A young soldier standing in front of a hooch, leaning on a sign that says "Angry One LtCol M.G. Robbins Marine Observation Squadron Two".

In front of the Commanding Officers "hootch."

I was assigned to the 1st Marine Division and sent to Marble Mountain Airfield to Join Marine Air Group 16 and VMO2.

VMO2, where I would spend the next thirteen months, was just south of DaNang. The name of the so called Marble Mountain Airfield, was derived from a smattering of granite outcroppings jutting out of the sandy beach of the south China sea, about 200 feet high and the size of a few football fields. The squadrons tactical area of operation was refereed to as I corps, and extended to the south to Chu Lai, West as far as the Laotian border, and to the North as far as Quang Tri and the DMZ.

The UH1-E “HUEY” was the most extraordinary aircraft that operated in Vietnam and I had the honor of  flying it for thirteen months and over nine hundred combat flight hours.

All knew the sights and sound of the “HUEY” when airborne. And just as the Jeep became the soldiers best friend in WWII, for many Soldiers and Marines, there will always be something special about the “HUEY.” 

It was the aircraft that took troops into and out of battle, and it was the aircraft that saved countless lives as the the severely wounded were rushed out of the battlefield to a field hospital within the “golden hour.” Sixty minutes could mean life or death. 

The HUEY was the helicopter that drove the enemy away from “friendly troops” with it's rockets and machine guns. Pictures and monuments depict troops on the ground, staging for a pickup, glancing skyward in anticipation of relief or help from the most beautiful “bird” and it's aircrew.

A group of five men in uniform, talking.

Reconnaissance Team briefing for mission.

A bronze statue of three nurses helping a wounded soldier.

Looking skyward... searching... waiting for UH1-E, that beautiful bird. The Vietnam Women's Memorial, public domain courtesy of Wikimedia Commons.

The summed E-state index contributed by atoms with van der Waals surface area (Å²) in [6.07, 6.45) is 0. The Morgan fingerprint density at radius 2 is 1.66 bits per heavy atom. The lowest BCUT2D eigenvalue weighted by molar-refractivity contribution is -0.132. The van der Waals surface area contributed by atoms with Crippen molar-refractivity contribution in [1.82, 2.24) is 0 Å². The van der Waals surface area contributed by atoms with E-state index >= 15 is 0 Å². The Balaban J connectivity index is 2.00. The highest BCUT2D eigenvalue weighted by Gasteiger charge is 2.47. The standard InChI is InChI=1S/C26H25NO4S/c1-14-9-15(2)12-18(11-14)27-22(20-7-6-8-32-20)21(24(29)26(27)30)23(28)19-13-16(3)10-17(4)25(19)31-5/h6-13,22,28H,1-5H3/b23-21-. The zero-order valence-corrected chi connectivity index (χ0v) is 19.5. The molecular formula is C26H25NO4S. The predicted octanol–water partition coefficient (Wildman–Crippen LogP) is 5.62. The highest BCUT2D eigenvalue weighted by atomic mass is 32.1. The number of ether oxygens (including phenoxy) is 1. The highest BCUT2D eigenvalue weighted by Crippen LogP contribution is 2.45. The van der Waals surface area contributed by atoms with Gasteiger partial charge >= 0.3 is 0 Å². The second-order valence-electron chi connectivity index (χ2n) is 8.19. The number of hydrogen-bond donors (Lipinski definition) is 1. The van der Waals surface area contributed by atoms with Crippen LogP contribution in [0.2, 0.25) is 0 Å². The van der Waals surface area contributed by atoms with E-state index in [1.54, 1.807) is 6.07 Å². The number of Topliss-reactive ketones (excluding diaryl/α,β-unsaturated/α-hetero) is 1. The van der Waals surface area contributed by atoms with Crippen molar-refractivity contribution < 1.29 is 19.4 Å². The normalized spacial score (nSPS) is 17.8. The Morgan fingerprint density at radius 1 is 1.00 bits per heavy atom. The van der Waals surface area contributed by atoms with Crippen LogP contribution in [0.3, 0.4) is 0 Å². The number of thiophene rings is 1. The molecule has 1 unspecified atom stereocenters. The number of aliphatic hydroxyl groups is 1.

A U.S. soldier in full gear, standing next to a pallet of supplies.

Fully uniformed and armed recon team member.

Why was the “HUEY” so extraordinary? Because of it's versatility. 

It could ATTACK with firepower. Typically it was configured with four fix mounted, forward firing M60 machine guns, controlled by the pilot or copilot and two side mounted 2.75 rocket pods, loaded with 19 rockets apiece, also controlled by the pilots. Finally, there were two more M60's, both forward and sideways shooting, aimed and operated by the two crewcheifs. 

It could perform Fly VIP missions. Stripped of it's firepower, and adding a few amenities, it had a “slick” configuration.

A group of U.S. and Asian soldiers in full gear, standing and waiting around.

Recon team "staged and ready to board" the aircraft.

Recon team briefing for insertion mission.

An exploded mortar on the ground near a grounded helicopter.

Flight line VMO-2 after mortar / rocket attack "Tet Offensive" 1968.

This mission, MEDICAL evacuation was the most satisfying flight, but presented great exposure to the aircraft and crew.  

The “HUEY” would contact and CONTROL fixed wing airstrikes and Naval battleship bombardments (NEW JERSEY) on the heads of the enemy.

RECONISSENCE teams were inserted and extracted behind enemy lines and unique HOIST operations (sick combat dogs.)

ANTI- PERSONNEL detection. Three UH1-E's, one low level, 200 feet with the sniffer, one at 1500 feet providing cover, and one at 2000 feet marking the map for artillery interdiction later on.

The FIREFLY. It’s mission was to prevent enemy river traffic at night. Three UH1-E's, one low level observing just above the river, one at 1500 feet providing cover, and one at 2000 feet with the spotlight.

We noticed that, while the corpse was still lying in the sampan, it was mercifully covered completely with sand. It remained such for days. And the Tet Offensive raged on.

I'll NEVER FORGET our squadron call-sign... Hostage. I also remember seeing the first dead enemy soldier, floating face down in the river south of DaNang, with his arm and legs splayed out, motionless, floating slowly downstream, and again, during TET, the body of a Viet Cong laid out face up on the bow of a sampan beached on the river edge for days.